Shocked, shocked by rodeo tactics

March 2008, Animal People (AnimalPeopleNews.org)

TUCSON, DENVER, LAS VEGAS--Exposing three major rodeos in as many months for electro-shocking so-called bucking horses, SHARK founder Steve Hindi and investigators Janet Enoch and Mike Kobliska are wondering just what it will take to persuade prosecutors to put their videotaped evidence in front of a jury.

To Hindi, the SHARK videos unequivocally demonstrate intentional cruelty. Time and again rodeo stock contractors furtively press a black two-pronged device against the flank, rump, or sometimes the face of a horse, and the horse bolts, then erupts into spasmodic jumping.

Thousands of YouTube viewers and increasing numbers of journalists are convinced from the videos that the horses are in pain. But since the Professional Rodeo Cowboys Association fined a Cheyenne Frontier Days stock contractor $500 in 2006 for repeatedly shocking bulls, neither the PRCA nor local prosecutors are doing much about electroshocking.

Kobliska identified apparent frequent facial shocking at the National Rodeo Finals in Las Vegas in mid-December 2007. Videotaping four performances, SHARK noticed that "Other people behind the chutes gave way when the shocker showed up. The judges watched as the horses were shocked. At least one horse who received the treatment, High Life Gal, came crashing down on the arena floor and had to be stretchered out."

Hindi said he recognized the alleged shocker as Charles Soileau, the saddle bronc riding event representative for the PRCA.

Unable to obtain a cruelty prosecution in Las Vegas, SHARK tried next at the National Western rodeo in Denver in January.

There, "The prod was misused even according to the PRCA standard," Hindi charged. "One horse that was shocked was down in a chute. According to its own rules, the PRCA's remedy for that scenario is to open the chute gate and release the horse."

The SHARK video taken at the National Western rodeo "showed men leaning into the chutes and touching a prod to several horses' necks and hips," recounted Ann Schrader of The Denver Post. "The horses then bolted and bucked out of the chute, and the men pocketed the prods. Most prods produce a 4,500-volt shock," Schrader observed. "The marketing director of Miller Manufacturing, which makes one of the devices, told The Denver Post that the devices are not intended to be used on horses at rodeos."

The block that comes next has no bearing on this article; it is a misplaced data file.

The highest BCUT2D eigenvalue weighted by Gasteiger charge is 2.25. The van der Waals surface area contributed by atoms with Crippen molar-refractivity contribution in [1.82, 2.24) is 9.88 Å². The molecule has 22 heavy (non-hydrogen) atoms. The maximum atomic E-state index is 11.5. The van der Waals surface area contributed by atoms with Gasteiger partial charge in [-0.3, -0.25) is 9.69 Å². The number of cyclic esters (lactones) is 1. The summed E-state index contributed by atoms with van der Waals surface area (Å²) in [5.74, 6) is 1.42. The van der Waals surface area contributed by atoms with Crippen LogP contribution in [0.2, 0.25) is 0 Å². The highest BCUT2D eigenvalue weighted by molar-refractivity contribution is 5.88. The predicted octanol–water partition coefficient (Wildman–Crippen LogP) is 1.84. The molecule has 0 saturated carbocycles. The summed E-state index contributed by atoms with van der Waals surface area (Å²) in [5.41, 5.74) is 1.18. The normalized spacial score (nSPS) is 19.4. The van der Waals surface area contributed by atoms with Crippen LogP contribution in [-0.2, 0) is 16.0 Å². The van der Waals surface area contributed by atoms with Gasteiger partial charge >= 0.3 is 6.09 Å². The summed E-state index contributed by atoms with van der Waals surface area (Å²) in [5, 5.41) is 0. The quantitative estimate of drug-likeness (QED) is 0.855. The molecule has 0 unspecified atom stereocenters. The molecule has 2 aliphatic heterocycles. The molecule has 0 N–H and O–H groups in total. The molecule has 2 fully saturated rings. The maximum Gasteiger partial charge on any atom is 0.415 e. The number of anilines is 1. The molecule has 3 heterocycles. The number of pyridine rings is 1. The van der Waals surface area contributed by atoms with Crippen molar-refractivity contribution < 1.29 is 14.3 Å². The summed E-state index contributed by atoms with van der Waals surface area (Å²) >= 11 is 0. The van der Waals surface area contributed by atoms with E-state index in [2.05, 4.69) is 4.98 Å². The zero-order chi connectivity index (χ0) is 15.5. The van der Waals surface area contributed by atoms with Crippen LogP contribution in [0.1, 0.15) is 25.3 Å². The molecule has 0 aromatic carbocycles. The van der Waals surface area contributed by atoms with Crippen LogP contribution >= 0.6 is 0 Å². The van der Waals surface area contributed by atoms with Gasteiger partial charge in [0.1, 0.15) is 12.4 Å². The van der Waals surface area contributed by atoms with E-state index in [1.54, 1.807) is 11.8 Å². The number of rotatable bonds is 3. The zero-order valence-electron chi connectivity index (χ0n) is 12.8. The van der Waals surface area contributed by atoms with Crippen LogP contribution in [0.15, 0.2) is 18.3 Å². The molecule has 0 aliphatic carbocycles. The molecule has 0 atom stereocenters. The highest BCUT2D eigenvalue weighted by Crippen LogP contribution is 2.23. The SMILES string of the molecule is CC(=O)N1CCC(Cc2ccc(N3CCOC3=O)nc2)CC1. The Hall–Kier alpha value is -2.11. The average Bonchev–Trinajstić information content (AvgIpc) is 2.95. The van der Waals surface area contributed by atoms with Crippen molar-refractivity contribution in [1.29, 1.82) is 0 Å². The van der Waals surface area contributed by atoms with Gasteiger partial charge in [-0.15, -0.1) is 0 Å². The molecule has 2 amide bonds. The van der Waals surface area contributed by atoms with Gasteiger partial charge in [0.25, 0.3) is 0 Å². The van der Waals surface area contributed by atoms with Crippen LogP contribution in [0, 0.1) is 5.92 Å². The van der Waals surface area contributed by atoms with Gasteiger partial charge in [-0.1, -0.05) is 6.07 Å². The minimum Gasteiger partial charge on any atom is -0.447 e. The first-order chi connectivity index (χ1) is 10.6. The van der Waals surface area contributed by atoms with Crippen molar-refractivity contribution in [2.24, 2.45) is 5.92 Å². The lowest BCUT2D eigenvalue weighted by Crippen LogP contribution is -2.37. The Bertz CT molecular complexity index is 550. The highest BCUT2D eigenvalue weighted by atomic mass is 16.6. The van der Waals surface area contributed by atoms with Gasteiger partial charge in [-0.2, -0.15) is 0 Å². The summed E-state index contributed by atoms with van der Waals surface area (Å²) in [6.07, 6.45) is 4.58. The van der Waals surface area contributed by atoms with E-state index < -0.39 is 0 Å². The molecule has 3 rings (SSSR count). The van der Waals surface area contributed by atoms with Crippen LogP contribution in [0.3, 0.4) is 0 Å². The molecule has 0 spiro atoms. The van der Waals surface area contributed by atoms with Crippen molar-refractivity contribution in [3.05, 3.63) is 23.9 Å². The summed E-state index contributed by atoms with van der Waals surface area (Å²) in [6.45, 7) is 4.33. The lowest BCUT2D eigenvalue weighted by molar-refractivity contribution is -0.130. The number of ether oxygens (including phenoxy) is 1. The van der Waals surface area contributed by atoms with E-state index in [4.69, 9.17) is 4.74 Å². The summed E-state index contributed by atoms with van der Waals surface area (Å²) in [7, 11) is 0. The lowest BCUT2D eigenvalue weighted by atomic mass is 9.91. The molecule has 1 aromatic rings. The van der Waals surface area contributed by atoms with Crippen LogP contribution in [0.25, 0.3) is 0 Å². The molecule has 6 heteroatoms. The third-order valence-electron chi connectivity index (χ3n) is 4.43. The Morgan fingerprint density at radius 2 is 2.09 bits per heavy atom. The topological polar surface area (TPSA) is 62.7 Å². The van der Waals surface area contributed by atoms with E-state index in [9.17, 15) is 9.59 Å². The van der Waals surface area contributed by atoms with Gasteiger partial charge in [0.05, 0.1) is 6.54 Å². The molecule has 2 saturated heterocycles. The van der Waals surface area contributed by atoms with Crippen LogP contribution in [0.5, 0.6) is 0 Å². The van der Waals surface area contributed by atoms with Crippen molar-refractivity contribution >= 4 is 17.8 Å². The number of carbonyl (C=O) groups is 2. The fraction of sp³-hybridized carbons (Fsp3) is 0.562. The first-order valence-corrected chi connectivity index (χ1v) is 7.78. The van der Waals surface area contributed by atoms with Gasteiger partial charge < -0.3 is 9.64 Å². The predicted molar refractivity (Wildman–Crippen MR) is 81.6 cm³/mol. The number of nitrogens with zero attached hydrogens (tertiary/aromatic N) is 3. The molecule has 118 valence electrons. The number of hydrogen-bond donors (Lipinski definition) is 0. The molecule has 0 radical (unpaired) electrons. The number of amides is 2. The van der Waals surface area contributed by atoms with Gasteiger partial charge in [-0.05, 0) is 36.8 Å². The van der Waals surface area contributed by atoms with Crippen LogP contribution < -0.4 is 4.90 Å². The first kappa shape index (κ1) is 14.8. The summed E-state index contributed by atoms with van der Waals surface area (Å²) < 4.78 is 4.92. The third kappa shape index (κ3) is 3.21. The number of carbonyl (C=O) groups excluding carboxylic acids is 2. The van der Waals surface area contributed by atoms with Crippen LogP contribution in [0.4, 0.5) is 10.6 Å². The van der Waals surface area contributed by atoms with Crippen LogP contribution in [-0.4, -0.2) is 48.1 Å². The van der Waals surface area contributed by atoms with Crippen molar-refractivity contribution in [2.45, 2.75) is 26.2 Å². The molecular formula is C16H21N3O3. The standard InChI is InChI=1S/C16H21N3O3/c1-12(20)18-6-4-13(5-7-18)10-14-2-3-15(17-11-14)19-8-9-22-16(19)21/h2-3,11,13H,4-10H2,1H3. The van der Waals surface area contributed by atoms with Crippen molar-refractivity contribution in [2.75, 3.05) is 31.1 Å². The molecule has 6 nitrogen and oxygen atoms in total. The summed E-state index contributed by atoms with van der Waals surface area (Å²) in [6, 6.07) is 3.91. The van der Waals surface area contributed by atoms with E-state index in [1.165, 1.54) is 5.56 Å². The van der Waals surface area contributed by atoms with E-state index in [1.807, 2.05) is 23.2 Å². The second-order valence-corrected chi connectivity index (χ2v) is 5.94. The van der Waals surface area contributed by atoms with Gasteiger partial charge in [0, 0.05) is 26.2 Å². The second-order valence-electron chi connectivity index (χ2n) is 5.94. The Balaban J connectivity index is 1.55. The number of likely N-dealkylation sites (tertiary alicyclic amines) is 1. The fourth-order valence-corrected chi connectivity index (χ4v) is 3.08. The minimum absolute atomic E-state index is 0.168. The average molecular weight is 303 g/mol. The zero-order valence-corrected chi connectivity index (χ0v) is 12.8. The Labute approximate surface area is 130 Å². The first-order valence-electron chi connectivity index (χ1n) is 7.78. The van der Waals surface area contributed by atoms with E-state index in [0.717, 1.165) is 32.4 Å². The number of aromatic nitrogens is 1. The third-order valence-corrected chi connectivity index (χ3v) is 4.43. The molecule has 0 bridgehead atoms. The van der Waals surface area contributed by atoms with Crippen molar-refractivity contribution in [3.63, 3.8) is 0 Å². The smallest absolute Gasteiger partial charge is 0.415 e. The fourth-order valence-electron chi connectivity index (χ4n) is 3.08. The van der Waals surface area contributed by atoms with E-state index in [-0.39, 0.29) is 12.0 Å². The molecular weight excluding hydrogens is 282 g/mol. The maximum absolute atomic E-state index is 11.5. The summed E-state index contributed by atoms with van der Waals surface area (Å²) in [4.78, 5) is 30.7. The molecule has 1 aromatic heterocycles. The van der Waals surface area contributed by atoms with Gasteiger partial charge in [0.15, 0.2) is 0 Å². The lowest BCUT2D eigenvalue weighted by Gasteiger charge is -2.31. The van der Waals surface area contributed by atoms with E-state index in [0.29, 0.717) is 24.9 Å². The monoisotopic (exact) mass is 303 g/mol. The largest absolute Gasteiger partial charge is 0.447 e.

Denver animal control chief Doug Kelley and Colorado state veterinarian John Maulsby refused to pursue cruelty charges against National Western participants.

Schrader learned that "Officials investigating a claim that some National Western rodeo saddle broncs were inappropriately jolted with an electric prod did not contact the manufacturer before deciding not to seek charges."

By then Hindi was already en route to Tucson for the Fiesta de los Vaqueros Rodeo, held annually since 1925.

"The Tucson rodeo staff were very secretive about using the shock prod," said Hindi. "These guys know they are doing wrong."

Reported Dale Quinn of the Arizona Daily Star, affirming the content of SHARK videos posted to YouTube, "Men can be seen pressing a black hand-held device against horses' flanks once riders are on top of the horses and the stall gates swing open. The men then appear to try to hide the device as they step back from the stall."

Tucson Rodeo general manager Gary Williams told Quinn that the purpose of the shocking is to get the horses to leave the chute and enter the rodeo arena before they start bucking. Rodeo defenders in Las Vegas and Denver claimed that only "known chute-stallers" were shocked, which had occasioned Hindi to ask why "known chute-stallers" are used in a rodeo in the first place.

Williams identified the men shown in SHARK's Tucson video as employees of the Tucson Rodeo stock contractor, Beutler & Son Rodeo Co., of Elk City, Oklahoma.

"A complaint requesting a criminal investigation leading to charges against those responsible has been filed with the Arizona Department of Agriculture Animal Services Division," SHARK announced on February 25, 2008. "A DVD [of the SHARK video] will be provided to aid in the investigation."

Arizona Department of Agriculture animal services division spokesperson Ed Hermes confirmed to Quinn that an investigation had begun, but said that agriculture department staff at the rodeo did not see any animal abuse, and noted that the Beutler & Son crew had probably already left the state.

While electro-shocking horses and bulls during bucking events is the most ubiquitous abuse SHARK has documented, finding it at approximately 40 rodeos so far, Hindi believes the most serious rodeo cruelty occurs in "steer roping, also known as steer busting and steer tripping," now often held separately from other rodeo competitions.

The 2007 National Finals Steer Roping competition in Hobbs, New Mexico "resulted in injuries to seven animals," Hindi e-mailed. "Five steers had to be sledded out, another was injured but was able to limp out, and a horse was injured. But as bad as the rodeo finals were for the animals, the aftermath was even more bleak," as injured steers were pushed into a livestock trailer "and left to die," Hindi said. Keeping the trailer under observation for several hours produced no evidence that the steers received prompt veterinary attention, Hindi said.

While lawmakers and enforcers so far seem unwilling to address mainstream rodeo, the board of commissioners in Lyon County, Nevada on February 13, 2008 prohibited horse tripping, a staple of charreada or Mexican-style rodeo. Lyon County refused to ban steer-tailing, however, despite pleas from former humane investigator Tom Blomquist of Silver Springs and wild horse advocate Willis Lamm of Stagecoach.

The Omaha City Council on December 18, 2007 voted unanimously to ban both horse-tripping and steer-tailing.


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